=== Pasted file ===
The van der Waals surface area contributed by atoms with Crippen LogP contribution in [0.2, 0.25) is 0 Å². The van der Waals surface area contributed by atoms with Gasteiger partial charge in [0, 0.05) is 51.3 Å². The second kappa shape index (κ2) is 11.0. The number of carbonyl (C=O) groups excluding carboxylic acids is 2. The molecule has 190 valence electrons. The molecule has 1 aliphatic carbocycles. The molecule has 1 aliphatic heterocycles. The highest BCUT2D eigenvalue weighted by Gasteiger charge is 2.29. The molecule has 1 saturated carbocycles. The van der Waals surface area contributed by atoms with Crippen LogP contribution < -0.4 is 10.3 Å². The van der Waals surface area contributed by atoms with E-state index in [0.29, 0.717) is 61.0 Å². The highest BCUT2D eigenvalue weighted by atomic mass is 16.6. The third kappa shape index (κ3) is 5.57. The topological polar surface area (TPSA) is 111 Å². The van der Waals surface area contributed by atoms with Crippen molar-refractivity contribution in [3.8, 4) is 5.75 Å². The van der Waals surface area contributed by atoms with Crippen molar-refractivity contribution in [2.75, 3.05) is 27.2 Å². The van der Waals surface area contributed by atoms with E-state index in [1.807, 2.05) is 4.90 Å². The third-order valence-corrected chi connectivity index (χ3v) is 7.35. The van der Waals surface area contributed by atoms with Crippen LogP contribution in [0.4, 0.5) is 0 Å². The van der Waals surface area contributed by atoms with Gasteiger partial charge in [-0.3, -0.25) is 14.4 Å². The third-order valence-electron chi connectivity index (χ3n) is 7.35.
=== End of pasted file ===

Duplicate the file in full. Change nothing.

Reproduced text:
The van der Waals surface area contributed by atoms with Crippen LogP contribution in [0.2, 0.25) is 0 Å². The van der Waals surface area contributed by atoms with Gasteiger partial charge in [0, 0.05) is 51.3 Å². The second kappa shape index (κ2) is 11.0. The number of carbonyl (C=O) groups excluding carboxylic acids is 2. The molecule has 190 valence electrons. The molecule has 1 aliphatic carbocycles. The molecule has 1 aliphatic heterocycles. The highest BCUT2D eigenvalue weighted by Gasteiger charge is 2.29. The molecule has 1 saturated carbocycles. The van der Waals surface area contributed by atoms with Crippen LogP contribution < -0.4 is 10.3 Å². The van der Waals surface area contributed by atoms with E-state index in [0.29, 0.717) is 61.0 Å². The highest BCUT2D eigenvalue weighted by atomic mass is 16.6. The third kappa shape index (κ3) is 5.57. The topological polar surface area (TPSA) is 111 Å². The van der Waals surface area contributed by atoms with Crippen molar-refractivity contribution in [3.8, 4) is 5.75 Å². The van der Waals surface area contributed by atoms with Crippen molar-refractivity contribution in [2.75, 3.05) is 27.2 Å². The van der Waals surface area contributed by atoms with E-state index in [1.807, 2.05) is 4.90 Å². The third-order valence-corrected chi connectivity index (χ3v) is 7.35. The van der Waals surface area contributed by atoms with Crippen LogP contribution in [0.4, 0.5) is 0 Å². The van der Waals surface area contributed by atoms with Gasteiger partial charge in [-0.3, -0.25) is 14.4 Å². The third-order valence-electron chi connectivity index (χ3n) is 7.35.